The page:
Savannah performs valuable service to

the

environment, including climate regulation

tradability is not the aim. ,,privatising the ecological commons and letting markets decide the price ofthem is not at all what
TEEB is

about."

But the logic of the market surelV leads there. Economic theory holds that without trade, nothing has value. And the proposed carbon market comes close to doing what Ekins fears. It will allow carbon polluters to choose between cutting emissions or protecting a forest. The impact on carbon in the atmosphere may be the same, but their impacts elsewhere maybe very different. Forest species may benefit, but human lungs downwind of the power station may suffer. So

an alternative, to invest in protecting a forest and so keep CO, out ofthe air at the equivalent of Szo a tonne, it will surely do so. UN climate

"For some, this is the holy grail of environmentalism, for others, it is a pernicious privatisation of nature"
capital accounting ignores these complex interactions. Moreover, says Ekins, putting a dollar sign on natural capital suggests thaione capital stock is exchangeable for another. That means, for example, that selling rainforests and buying coral reefs - or next year,s rubber harvest or a shipload of computlrs - would be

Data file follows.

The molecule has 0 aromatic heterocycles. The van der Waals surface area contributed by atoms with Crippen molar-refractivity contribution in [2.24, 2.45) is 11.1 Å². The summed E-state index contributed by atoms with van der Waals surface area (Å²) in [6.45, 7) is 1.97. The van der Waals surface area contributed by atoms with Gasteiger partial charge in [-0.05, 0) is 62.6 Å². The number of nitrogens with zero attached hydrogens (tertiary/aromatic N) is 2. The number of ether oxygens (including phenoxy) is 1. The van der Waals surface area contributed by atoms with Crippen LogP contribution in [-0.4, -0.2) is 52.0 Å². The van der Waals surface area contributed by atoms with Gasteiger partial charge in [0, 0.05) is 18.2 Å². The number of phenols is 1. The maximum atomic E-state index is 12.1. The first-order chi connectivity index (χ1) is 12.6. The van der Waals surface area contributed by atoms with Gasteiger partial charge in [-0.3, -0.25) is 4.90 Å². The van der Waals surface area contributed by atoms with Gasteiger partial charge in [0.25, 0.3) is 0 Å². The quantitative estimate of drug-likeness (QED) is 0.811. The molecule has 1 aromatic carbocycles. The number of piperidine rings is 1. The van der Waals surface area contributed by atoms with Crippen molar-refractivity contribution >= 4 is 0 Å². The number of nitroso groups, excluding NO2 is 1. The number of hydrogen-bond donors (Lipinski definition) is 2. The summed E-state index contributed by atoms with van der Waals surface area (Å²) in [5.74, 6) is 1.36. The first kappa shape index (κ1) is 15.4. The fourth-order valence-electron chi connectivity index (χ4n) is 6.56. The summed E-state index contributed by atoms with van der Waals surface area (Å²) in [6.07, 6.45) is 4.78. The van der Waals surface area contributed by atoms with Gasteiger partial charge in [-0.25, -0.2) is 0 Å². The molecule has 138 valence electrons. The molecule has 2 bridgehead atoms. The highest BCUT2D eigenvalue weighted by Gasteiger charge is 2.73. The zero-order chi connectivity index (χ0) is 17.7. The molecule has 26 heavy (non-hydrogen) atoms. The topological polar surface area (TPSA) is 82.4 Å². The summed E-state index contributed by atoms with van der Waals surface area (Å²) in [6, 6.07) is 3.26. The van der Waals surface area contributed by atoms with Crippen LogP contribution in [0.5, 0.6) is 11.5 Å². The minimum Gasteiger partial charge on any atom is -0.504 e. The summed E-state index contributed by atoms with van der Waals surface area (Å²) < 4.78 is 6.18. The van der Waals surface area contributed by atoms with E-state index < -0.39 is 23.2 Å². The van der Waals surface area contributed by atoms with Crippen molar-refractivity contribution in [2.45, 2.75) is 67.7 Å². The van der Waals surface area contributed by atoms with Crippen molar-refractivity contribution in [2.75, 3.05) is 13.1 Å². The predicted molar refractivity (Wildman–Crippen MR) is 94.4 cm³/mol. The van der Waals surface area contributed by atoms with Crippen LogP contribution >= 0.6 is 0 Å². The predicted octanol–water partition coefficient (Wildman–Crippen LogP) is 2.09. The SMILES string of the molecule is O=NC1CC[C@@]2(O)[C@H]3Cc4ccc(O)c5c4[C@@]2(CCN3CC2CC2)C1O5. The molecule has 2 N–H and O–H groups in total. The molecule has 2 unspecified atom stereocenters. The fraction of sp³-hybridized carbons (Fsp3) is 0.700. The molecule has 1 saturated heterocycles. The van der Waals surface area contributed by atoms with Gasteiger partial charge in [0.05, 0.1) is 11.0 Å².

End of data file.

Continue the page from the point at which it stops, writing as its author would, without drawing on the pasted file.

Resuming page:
might fish in rivers suffering from the effects of acid rain. The overall environmental impacts are impossible to predict. We are still a long way from finding out how such a market might perform. Since it opened for business in zooT Canopy Capital has failed to sell a single bond. Its bankers concluded that, as yet, there is nothing to sell. Whatever its theoretical value, the rainforest had no actual market value beyond its timber and land. ,,lt is
taking longer than I anticipated to achieve value for the forest," admits Murrav-philipson.
Some will be thankful that the -o.r"y -"r, still haven't found a way to trade naturil

negotiators aim to allow that to happen from 2o2o, through a scheme called Reducing Emissions from Deforestation and Forest Degradation, or UN-REDD. It would be the first global market in a key ecosystem service. Policing the system won,t be easV, but if it works, the atmosphere will gain. The wider environment might also benefit. A recent study predicted that a global system that priced CO, at 925 per tonne emitted could curb climate change, protect forests and, as a byproduct, reduce the rate of species extinctions

environmentally neutral. This "tradability" looks like the crunch point at which economics and ecology are fundamentally incompatible. pavan Sukhdev,
a

capital. It is only five years since the global banking system, one created by humans and based on strict rules and measurable units of currency, crashed. That, critics sav, does not augur well for our chances of using markets to manage the planet's ecosystems. Perhaps green economics is the least bad tool we have. But like the global banking system, it could all turn into a massive gamble. Is that a risk we're willing to take? #
Fred Pearce is a consultant for rVew Scientist 27 october 2012 | Newscientist

banker who led the TEEB proiect, insists that